One contextual issue must be dealt with here. What is the relationship between this use of “hegiasthe” and the same root in verses 10 and 14? Verse 14′s use is obviously different, given the different form of the verb. It is a present participle, describing something that is ongoing. Also, the terms of the verse (perfected for all time) indicates that he is talking about those who really are saved for all time. This raises the distinct possibility that verse 10 is not talking about the same thing as verse 29, since verse 14 comes in-between the two verses. Verse 10 is, however, also talking about something in the past, since we have here a perfect passive participle, masculine plural nominative. However, note again that it is a different form yet from the present participle of verse 14 and the aorist of verse 29. The perfect form indicates completed action with continuing relevance for the present (e.g. “I have now finished” is a perfect example of the perfect tense). The aorist might be translated “I finished,” whereas the present might be translated “I am finishing.” I think, therefore, that verse 10 is talking about something different than verse 29. That for two exegetical reasons: 1. verse 14 comes in-between the two verses, and is clearly talking about something different than verse 29; and 2. the difference of the verb-form. The difference is also indicated by the fact that, in this chapter, apostasy does not rear its head until verse 26. The first part of the chapter is all about Christ’s sacrifice being once-for-all in place of all the repetitious sacrifices of the old covenant.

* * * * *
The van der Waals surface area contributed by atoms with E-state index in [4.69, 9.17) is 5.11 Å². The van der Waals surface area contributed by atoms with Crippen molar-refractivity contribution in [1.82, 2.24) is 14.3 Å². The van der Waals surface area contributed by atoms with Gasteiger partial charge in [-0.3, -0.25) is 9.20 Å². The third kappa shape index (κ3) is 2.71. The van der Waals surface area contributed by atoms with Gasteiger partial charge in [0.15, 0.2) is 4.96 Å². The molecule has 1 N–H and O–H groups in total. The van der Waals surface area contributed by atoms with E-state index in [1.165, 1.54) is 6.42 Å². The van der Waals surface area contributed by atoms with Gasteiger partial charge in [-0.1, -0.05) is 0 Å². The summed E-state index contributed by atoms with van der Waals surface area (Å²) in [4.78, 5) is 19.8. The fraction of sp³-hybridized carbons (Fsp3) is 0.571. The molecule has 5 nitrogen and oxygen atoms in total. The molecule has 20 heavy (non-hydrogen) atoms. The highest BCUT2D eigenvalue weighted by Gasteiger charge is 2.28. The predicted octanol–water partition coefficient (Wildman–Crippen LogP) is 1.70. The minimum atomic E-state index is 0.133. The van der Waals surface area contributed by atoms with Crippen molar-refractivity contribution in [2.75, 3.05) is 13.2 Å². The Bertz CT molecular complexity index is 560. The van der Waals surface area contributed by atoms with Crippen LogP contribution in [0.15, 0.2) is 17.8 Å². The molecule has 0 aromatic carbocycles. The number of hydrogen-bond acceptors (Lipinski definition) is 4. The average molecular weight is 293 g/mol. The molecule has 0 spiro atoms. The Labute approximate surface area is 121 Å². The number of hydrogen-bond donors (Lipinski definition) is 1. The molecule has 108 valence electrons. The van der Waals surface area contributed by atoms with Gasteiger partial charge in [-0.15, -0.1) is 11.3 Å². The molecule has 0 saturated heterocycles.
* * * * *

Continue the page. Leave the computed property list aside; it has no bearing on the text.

The immediate syntax is as follows: the “en ho” immediately before is most likely a dative of agent, meaning “by this thing he was sanctified.” “Ho” is a relative pronoun referring back to “the blood of the covenant.” The blood of the covenant did this sanctifying act. It should be noted that this actually happened. The way that John Brown takes it, for instance, is that the apostate would have been truly sanctified had he stayed in. I cannot go there. The text says that it actually happened. It is a plain ol’ aorist tense verb. There is nothing to suggest a hypothetical case.